(ii)  that, after her election, she lobbied on behalf of the Royal Marsden Hospital, including through the tabling of a Parliamentary question and the initiation of an Adjournment debate, knowing that the hospital was a client of Mr Greer and that both she herself and her husband had benefitted from commission payments from Mr Greer.[305]

    651. Lady Olga's explanation in respect of the first allegation was as follows:

    -    in late 1991 and early 1992 she intervened on Mr Greer's behalf with the Kuwaiti government;

    -    on 31 January 1992 Mr Greer wrote to her to say that the money owed to him had come through and enclosing a cheque to her for £2,000, which was later topped up with a further cheque for £1,000;

    -    on 9 April she was elected to the House for the first time;

    -    later in 1992 Mr Greer asked her if, in order to help him keep his books in order, she would send him an invoice for the £3,000;

    -    as both the work for Mr Greer and the payment for it occurred before she was elected, no question of registration arose.

  652. On this point, I noted that the invoice was curiously worded and could be interpreted as indicating that the work to which it related was performed at about the same time as the invoice was rendered.

  653. On the second allegation, Lady Olga stated:

    -    her campaign on behalf of the Royal Marsden was entirely a constituency matter, and nothing to do with Mr Greer's engagement as a lobbyist by the hospital;

    -    when she initiated an Adjournment debate on the subject she did receive briefing material from Mr Greer, but no payment was either sought or received.

  654. The Official Report indicates that no declaration of interest was made by Lady Olga in introducing the Adjournment debate on the Royal Marsden on 29 January 1993. It was The Guardian's contention[306] that Lady Olga should have disclosed what, in their view, was the relevant fact that she had a financial relationship with Mr Greer, who had been retained to lobby on behalf of the hospital.

h) Mr Gerald Malone

  655. The allegations against Mr Malone are that:

    -    shortly after that meeting he spoke to the Secretary of State on Mr Al Fayed's behalf (as evidenced by a letter from Mr Greer to Mr Al Fayed, dated 13 November 1985, in which Mr Greer said that Mr Malone "spoke to me yesterday after he had talked to Leon Brittan"). The letter added that Mr Malone's suggestion of a letter to the independent directors of The Observer "was considered to be a good and worthwhile idea";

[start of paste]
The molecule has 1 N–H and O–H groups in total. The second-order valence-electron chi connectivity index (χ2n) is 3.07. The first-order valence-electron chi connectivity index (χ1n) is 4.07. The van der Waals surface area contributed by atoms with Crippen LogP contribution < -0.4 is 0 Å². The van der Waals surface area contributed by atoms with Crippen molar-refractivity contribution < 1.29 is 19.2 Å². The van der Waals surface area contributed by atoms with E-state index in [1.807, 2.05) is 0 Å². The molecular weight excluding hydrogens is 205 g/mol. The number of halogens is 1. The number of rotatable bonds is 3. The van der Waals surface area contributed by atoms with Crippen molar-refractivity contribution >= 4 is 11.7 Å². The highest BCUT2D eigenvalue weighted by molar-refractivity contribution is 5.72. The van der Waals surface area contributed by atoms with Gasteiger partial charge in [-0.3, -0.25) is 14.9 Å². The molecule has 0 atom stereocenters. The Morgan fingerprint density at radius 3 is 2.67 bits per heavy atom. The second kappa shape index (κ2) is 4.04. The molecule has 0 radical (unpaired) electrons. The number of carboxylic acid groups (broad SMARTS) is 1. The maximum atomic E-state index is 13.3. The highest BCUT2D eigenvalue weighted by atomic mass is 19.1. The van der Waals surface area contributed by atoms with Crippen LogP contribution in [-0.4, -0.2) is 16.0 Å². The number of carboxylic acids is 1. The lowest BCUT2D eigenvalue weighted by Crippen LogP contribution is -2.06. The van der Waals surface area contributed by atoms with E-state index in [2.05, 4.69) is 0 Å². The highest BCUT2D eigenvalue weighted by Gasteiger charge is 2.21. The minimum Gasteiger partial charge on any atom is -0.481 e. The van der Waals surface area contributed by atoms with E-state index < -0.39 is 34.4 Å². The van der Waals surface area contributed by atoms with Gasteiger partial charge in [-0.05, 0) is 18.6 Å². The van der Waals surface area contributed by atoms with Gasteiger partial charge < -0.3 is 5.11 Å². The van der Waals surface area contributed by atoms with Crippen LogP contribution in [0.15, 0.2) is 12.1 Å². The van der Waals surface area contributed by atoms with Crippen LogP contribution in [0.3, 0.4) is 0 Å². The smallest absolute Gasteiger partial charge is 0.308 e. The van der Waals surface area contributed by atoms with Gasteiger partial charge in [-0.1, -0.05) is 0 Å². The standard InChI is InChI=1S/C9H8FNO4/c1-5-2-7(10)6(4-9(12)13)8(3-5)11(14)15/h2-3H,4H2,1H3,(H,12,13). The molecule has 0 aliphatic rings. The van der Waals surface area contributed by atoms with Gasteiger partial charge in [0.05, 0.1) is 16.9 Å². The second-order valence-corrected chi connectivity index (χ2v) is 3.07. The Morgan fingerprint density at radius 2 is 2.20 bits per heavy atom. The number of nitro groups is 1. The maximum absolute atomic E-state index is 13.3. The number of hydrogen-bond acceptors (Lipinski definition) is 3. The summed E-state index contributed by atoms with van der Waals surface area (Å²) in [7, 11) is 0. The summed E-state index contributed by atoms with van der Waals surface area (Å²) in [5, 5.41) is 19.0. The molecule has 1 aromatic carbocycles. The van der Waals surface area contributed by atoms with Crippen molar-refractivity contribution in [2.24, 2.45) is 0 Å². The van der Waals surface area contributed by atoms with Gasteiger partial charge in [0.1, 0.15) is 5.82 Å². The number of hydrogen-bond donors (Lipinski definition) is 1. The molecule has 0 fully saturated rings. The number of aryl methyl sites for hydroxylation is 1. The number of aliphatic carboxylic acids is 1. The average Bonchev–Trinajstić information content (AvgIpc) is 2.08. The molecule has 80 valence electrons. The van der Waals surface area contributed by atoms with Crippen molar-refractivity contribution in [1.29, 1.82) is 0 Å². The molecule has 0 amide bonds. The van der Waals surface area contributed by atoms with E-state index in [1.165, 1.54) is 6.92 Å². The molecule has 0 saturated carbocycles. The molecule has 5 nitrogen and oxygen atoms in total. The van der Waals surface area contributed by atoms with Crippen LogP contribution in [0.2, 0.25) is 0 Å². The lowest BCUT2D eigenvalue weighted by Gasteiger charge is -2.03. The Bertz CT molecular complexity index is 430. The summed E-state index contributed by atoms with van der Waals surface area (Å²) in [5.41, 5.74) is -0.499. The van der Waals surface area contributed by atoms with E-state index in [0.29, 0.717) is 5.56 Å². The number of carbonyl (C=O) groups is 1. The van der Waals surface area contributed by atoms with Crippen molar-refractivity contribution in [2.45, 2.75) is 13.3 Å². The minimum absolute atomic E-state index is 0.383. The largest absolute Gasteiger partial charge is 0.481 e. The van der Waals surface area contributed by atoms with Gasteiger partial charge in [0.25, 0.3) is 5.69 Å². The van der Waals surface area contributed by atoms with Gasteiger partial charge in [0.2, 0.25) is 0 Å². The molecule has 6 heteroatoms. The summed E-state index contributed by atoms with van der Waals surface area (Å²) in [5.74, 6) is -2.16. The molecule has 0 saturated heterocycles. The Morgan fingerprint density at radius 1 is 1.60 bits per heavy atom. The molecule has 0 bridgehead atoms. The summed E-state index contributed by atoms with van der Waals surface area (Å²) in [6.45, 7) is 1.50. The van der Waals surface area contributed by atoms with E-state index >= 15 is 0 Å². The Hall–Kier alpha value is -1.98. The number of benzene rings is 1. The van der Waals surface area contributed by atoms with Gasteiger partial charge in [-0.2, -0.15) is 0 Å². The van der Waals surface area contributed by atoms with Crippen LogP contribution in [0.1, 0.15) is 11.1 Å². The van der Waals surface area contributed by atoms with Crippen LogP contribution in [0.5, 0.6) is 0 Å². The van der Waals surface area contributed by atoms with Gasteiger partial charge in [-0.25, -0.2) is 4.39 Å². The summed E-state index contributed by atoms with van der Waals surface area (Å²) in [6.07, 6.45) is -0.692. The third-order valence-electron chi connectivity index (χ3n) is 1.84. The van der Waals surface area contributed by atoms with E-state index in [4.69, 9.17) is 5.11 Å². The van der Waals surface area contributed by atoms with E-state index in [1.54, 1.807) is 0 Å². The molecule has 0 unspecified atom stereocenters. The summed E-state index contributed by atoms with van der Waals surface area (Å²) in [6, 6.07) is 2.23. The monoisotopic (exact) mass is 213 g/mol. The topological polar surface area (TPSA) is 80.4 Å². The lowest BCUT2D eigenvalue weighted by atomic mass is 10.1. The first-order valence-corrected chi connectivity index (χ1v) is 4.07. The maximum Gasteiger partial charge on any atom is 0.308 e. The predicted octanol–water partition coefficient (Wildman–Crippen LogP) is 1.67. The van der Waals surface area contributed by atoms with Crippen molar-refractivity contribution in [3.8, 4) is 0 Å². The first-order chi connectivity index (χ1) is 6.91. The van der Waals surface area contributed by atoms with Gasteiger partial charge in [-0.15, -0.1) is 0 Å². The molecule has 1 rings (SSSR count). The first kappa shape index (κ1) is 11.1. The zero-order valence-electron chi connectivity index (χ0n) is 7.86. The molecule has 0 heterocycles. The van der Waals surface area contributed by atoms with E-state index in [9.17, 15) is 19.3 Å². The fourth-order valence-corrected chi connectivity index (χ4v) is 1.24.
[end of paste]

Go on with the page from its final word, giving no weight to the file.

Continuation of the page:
-    in May 1987, as a reward for those actions he received £1,000 from Mr Greer as a donation towards his election campaign funds;

    -    the donation was not registered.

  656. Mr Malone's response to the allegations was that:

    -    the meeting on 11 November 1985 with Mr Al Fayed was felt by officials to be a courteous response to a request for a meeting with the Secretary of State; Mr Malone reported the gist of the discussion with Mr Al Fayed to Mr Brittan and, as far as he was concerned, that was the end of the matter;

    -    the ultimate origin of the £1,000 donation from Mr Greer to his 1987 election fighting fund was not disclosed to him;

    -    his recollection was that the donation had been described as being "biased towards marginal seats"; he had been unaware of any association between the money from which the donation came and Mr Al Fayed; and he did not make any connection with the meeting with Mr Al Fayed some 18 months before;

    -    he had not been in a position to register the donation - even if it had qualified under the 25 per cent rule - since he was not elected in 1987 and did not return to the House until 1992.

  657. On Mr Malone's final point, the position is that his declared expenses for the 1987 election were £5,022.78 and that, accordingly, a £1,000 donation represented just under 20 per cent of the total.

See paras 236-271. Back

304  Sleaze, p 118. Back

305  Sleaze, p 139. Back

306  See Appendix 32. Back

previous page contents next page
House of Commons home page Parliament home page House of Lords home page search page enquiries

© Parliamentary copyright 1997
Prepared 8 July 1997